Asked about dispensaries scrambling to add non-marijuana services to their menu of offerings, he said it’s probably a good idea to do so, but not because Boulder County is going to be looking for those extra services in prosecuting cases.

“We’re not changing how we do things at all,” he says. “We are not going to be a regulatory arm for this. … We’re not overreacting to the court ruling at all.”

Moreover, Sloan says, local dispensary owners needn’t worry about being heightened targets for law enforcement. “We have no issues with any dispensaries in town,” he says. “If we did, we’d go to them first and talk about it and tell them they are on our radar. We’re not here to take them down.”

Plus, given the constantly shifting legal landscape of medical marijuana laws, prosecuting a dispensary even under the new appellate court definition remains difficult, Garnett says.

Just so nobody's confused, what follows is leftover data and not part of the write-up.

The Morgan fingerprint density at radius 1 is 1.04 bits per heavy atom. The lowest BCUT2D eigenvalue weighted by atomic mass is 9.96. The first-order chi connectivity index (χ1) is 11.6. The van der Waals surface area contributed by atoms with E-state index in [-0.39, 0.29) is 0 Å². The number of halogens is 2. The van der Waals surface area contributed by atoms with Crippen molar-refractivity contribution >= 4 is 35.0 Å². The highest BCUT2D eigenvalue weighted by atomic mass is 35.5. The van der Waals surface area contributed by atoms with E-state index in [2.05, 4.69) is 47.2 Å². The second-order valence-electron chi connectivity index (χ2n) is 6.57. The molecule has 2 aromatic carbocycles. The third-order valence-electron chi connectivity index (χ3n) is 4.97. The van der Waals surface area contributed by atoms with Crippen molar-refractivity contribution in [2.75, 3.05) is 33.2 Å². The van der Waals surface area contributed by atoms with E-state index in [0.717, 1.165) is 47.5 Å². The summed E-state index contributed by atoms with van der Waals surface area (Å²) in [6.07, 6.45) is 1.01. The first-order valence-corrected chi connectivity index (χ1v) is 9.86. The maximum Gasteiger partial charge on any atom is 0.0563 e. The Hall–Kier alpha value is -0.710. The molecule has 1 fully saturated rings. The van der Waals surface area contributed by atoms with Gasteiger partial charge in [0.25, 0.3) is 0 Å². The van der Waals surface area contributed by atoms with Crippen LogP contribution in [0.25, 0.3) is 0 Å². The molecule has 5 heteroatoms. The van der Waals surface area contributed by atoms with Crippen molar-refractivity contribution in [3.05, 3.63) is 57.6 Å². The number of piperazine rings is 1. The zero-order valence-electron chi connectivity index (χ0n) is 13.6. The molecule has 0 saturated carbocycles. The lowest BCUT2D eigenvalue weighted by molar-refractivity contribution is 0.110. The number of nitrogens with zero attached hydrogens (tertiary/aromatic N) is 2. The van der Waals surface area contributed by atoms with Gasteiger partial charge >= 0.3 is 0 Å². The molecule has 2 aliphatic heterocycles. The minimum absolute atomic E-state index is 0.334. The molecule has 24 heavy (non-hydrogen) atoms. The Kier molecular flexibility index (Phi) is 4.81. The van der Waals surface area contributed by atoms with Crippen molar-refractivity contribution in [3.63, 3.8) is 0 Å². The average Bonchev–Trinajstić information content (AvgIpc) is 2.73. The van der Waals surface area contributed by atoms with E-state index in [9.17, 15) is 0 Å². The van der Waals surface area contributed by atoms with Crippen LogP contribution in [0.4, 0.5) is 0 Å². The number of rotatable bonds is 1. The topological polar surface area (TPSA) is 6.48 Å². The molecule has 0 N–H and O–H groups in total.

“I have stated in the past that I don’t intend to prosecute dispensaries, and I still don’t plan on prosecuting dispensaries, unless the law changes dramatically, because I think the legal situation is just too unclear,” Garnett says. “Nothing about the Clendenin case changes my office’s overall approach.”

While Garnett favors zoning regulations from the city that would effectively regulate the further growth of medical marijuana dispensaries, he says there is not enough legal guidance to bring any sort of winnable action against a dispensary.

“Everyone should agree on what the law is before the prosecution starts. Prosecution is about a factual issue of whether the defendant broke the law, not about what the law should be,” Garnett says. “The bottom line is, on a state level, the law is a mess. ... Even conservative prosecutors are very hesitant to pursue these cases.”